The weekend was rather stormy, with thunder and lightning and some heavy downpours in places. The weather wasn’t that good either, but I am referring to the Church of England on social media.
The storm brewed up because of an article in the Church Times about the plan, as part of the new ‘Vision and Strategy’, to ‘plant new 10,000 worshipping communities’ which will primarily be lay led.
In other countries, including parts of Africa, it was lay leadership that was enabling rapid church growth, he said. “Lay-led churches release the Church from key limiting factors. When you don’t need a building and a stipend and long, costly college-based training for every leader of church . . . then actually we can release new people to lead and new churches to form. It also releases the discipleship of people. In church-planting, there are no passengers.”
Adrian Hilton took aim with both barrels of hyperbole:
Gone are the naves, altars, vestments, organs, icons, stained glass windows and the monuments to centuries of parish continuity: in come rows of plastic chairs in a magnolia hall, where all eyes are drawn to the only point of interest: the lay leader wearing trainers and trackie bottoms, who declares ‘This is the day that the Lord has made!’, introduces the latest Graham Kendrick chorus (guitar, drums), quotes a few more scriptures, and then speaks on the absolute authority of the Bible in all our lives and how we all need to repent of our sin and love one another.
What is curious about this, and other similar reactions, is that it assumes that this one quotation, taken out of context, now describes the totality of the Church of England’s official policy ‘from the centre’ for the future of the Church.
There are several problems with this, not least that the person who said it isn’t even employed by the Church of England. John McGinley, whom I know and like, was vicar at Holy Trinity Leicester—where by all accounts he did a good job and saw growth in a local parish church as well as overseeing the planting of worshipping communities in the area. He is still an associate in the team, but is now employed as Director of Church Planting for New Wine, the evangelical charismatic network.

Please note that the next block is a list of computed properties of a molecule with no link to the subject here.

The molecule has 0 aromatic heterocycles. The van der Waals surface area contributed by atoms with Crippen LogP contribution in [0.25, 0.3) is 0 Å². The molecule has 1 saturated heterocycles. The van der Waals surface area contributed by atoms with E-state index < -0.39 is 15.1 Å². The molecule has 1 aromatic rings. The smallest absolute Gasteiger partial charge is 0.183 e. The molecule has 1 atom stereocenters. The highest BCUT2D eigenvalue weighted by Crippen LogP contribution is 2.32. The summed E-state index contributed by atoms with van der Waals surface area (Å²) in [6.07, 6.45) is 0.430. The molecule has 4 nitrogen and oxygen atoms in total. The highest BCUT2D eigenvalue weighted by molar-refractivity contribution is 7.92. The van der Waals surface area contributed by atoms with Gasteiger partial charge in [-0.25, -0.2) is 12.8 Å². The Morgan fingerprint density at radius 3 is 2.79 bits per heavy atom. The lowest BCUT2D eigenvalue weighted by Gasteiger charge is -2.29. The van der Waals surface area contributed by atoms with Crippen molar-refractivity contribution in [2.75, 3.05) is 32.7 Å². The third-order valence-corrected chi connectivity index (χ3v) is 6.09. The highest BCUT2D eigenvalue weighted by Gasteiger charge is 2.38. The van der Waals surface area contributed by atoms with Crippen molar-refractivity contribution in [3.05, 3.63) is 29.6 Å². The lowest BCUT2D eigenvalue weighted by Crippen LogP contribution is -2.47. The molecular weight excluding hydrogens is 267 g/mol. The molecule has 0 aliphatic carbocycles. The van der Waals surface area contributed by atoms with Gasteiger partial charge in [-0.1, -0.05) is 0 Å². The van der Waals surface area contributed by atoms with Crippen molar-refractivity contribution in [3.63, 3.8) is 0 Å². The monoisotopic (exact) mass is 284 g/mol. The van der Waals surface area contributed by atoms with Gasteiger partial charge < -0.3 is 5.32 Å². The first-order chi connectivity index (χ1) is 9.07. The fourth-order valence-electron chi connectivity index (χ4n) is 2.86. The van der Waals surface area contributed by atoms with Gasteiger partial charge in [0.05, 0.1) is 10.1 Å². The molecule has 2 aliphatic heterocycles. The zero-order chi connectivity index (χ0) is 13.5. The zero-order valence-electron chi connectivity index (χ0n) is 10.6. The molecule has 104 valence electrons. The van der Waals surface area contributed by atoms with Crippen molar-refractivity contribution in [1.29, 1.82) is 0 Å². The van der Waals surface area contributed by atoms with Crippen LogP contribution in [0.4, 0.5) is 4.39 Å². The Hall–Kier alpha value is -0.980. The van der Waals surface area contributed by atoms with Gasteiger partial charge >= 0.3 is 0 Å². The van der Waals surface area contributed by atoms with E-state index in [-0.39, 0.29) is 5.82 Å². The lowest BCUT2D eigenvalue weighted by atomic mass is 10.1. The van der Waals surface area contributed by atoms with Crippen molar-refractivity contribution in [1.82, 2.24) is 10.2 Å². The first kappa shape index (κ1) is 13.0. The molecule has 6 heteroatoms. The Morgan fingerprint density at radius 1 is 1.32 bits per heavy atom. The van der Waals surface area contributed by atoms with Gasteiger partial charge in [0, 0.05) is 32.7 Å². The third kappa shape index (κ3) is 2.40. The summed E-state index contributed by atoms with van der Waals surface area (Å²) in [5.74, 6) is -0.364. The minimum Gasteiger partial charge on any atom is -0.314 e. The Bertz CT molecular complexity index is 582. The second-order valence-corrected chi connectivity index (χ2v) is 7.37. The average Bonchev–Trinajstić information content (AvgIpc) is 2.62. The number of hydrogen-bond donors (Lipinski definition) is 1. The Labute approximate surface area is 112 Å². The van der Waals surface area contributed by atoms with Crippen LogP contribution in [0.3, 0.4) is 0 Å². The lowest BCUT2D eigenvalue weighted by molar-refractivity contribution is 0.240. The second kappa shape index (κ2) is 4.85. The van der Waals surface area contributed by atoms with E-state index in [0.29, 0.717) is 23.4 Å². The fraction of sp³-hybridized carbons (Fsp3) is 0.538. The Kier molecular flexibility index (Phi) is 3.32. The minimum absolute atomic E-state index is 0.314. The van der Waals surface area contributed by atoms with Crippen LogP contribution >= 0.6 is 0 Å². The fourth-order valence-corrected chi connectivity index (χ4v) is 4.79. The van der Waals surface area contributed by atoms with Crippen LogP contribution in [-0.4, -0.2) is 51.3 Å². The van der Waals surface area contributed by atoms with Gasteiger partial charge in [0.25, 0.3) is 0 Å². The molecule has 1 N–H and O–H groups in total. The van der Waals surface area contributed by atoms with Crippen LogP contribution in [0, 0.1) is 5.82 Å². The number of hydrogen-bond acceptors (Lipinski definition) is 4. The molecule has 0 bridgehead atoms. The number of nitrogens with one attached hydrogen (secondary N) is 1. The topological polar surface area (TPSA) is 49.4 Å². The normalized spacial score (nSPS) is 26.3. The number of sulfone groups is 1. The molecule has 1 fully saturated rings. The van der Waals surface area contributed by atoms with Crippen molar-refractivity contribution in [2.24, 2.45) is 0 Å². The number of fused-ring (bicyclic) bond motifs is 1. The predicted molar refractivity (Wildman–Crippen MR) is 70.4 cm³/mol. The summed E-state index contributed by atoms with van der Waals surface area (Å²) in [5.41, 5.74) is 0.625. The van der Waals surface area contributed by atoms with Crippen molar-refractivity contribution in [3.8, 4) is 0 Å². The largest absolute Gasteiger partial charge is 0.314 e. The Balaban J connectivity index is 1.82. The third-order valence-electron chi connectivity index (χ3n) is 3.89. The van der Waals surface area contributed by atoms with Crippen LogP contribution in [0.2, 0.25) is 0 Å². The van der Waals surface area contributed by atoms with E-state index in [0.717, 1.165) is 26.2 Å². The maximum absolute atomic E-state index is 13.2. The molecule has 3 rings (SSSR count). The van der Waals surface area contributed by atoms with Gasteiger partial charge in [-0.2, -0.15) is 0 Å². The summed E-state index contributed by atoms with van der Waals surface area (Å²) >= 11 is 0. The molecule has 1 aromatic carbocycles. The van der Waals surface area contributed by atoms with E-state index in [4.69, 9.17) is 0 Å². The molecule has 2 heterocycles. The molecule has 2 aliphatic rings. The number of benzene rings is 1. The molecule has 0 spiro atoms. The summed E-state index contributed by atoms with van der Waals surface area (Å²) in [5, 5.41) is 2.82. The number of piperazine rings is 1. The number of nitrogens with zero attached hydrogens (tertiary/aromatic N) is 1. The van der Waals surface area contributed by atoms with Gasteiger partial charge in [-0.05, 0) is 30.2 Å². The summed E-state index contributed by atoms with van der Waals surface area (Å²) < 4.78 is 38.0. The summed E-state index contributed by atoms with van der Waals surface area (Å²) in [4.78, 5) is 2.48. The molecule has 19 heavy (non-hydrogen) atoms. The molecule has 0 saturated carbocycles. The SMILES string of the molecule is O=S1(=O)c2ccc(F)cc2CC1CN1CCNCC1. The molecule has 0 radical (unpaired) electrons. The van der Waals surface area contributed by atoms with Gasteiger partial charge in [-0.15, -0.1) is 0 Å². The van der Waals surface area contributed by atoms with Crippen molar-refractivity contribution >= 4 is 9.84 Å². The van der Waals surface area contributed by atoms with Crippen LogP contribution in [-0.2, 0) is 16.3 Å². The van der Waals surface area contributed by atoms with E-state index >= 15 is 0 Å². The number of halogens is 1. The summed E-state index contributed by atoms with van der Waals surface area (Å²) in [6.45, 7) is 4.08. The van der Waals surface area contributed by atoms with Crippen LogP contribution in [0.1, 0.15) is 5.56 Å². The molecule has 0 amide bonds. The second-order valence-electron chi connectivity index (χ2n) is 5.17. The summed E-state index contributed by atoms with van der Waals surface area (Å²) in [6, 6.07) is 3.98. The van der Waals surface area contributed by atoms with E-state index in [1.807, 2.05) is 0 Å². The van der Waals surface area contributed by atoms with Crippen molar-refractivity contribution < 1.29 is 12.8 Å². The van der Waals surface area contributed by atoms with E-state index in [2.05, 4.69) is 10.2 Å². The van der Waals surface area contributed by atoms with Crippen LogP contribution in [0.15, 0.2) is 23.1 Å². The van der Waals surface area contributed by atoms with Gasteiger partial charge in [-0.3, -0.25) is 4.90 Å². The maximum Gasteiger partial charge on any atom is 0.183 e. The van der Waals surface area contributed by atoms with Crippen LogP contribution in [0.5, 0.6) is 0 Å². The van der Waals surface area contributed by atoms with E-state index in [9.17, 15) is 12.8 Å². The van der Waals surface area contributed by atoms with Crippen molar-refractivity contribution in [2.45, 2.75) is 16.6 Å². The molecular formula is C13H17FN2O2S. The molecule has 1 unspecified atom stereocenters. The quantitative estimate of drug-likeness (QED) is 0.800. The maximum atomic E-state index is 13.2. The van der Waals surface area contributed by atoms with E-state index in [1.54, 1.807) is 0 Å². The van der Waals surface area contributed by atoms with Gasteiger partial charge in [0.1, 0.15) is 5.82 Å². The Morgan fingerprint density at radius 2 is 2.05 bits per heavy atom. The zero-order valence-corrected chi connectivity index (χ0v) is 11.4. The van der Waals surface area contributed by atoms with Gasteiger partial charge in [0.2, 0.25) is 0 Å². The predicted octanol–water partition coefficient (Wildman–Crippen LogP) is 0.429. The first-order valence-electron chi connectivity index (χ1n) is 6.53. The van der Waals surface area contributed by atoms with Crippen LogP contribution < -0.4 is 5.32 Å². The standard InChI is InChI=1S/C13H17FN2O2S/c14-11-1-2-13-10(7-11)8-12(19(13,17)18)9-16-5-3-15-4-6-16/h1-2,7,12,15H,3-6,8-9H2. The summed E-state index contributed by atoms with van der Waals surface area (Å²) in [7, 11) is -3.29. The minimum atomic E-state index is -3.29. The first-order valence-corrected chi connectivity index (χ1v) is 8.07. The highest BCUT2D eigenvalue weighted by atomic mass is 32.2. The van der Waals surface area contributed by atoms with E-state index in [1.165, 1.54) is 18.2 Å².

And John said this, not as part of a presentation about Vision and Strategy, but at a church-planting conference. It would be odd in that context for him to be anything other than enthusiastic about church planting! There is clearly truth in what John says: if you want to plant a congregation in an area that the current parochial system is not reaching, and you want to do this in many places at once, then you cannot invest first in a building and a trained, paid staff team—you need to be much more direct and creative.
This might not be the end of a church plant, but it must surely be the beginning. Yes, this was how much church planting was done in Africa—after which, African church leaders recognised that, once the churches were established, their leaders needed more depth and training, and so they asked for help in establishing good theological education. But John was here talking about starting out, not where the end might lead.
So why was there such a reaction to these two words ‘limiting factor’? The first is highlighted by Stephen Cottrell himself in the Church Times article.
“There is a lot of tiredness in the Church,” he writes. “We have had lots of initiatives. They have not always been well received. Neither have they always been particularly effective. It is very likely that the Covid-19 crisis has increased this sense of weariness.”
And this has been compounded by several other things. The release of Church Commissioners’ money through the Strategic Development Fund (SDF) has been a boost to dioceses, but there has been an inevitable sense of ‘them and us’ between clergy who have been involved in SDF projects, and those who’ve not, and feel that they have been bypassed by the initiative.
Added to that the news that several dioceses are making clergy posts redundant gives a sense of insecurity for those in parish ministry that they have not known for a long time.
Stephen Cottrell does not want the ‘Vision and Strategy’ approach to seem like one more initiative, but there is a lot going on in the C of E just now—some would argue too much. On top of adapting to the constraints of lockdown, and many feeling as though the approach of the House of Bishops to Holy Communion has been distinctly unhelpful, as well as the financial pressures both parishes and dioceses are facing, we are also expected to engage in an extended debate about sexuality, all the while concentrating on church growth and church planting! There comes a point where, at local and national level, we simply do not have the capacity to do all these things at once. It takes courage to say ‘This might be a worthy thing, but we cannot do it just now’; no-one has yet found the courage to say this.